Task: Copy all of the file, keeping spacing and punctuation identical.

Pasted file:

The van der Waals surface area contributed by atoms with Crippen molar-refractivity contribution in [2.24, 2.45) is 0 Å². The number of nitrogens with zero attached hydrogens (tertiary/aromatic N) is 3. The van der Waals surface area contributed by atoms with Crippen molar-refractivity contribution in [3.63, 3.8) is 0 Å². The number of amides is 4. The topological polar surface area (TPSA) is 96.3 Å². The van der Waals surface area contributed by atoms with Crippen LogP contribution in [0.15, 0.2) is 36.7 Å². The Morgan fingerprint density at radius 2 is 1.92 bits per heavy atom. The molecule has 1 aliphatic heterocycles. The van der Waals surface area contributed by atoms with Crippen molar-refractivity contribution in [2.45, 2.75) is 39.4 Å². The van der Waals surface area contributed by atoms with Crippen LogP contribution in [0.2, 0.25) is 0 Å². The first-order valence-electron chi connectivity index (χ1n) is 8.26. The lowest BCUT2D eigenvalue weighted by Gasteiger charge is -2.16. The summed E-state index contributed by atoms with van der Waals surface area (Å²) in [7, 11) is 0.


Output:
The van der Waals surface area contributed by atoms with Crippen molar-refractivity contribution in [2.24, 2.45) is 0 Å². The number of nitrogens with zero attached hydrogens (tertiary/aromatic N) is 3. The van der Waals surface area contributed by atoms with Crippen molar-refractivity contribution in [3.63, 3.8) is 0 Å². The number of amides is 4. The topological polar surface area (TPSA) is 96.3 Å². The van der Waals surface area contributed by atoms with Crippen LogP contribution in [0.15, 0.2) is 36.7 Å². The Morgan fingerprint density at radius 2 is 1.92 bits per heavy atom. The molecule has 1 aliphatic heterocycles. The van der Waals surface area contributed by atoms with Crippen molar-refractivity contribution in [2.45, 2.75) is 39.4 Å². The van der Waals surface area contributed by atoms with Crippen LogP contribution in [0.2, 0.25) is 0 Å². The first-order valence-electron chi connectivity index (χ1n) is 8.26. The lowest BCUT2D eigenvalue weighted by Gasteiger charge is -2.16. The summed E-state index contributed by atoms with van der Waals surface area (Å²) in [7, 11) is 0.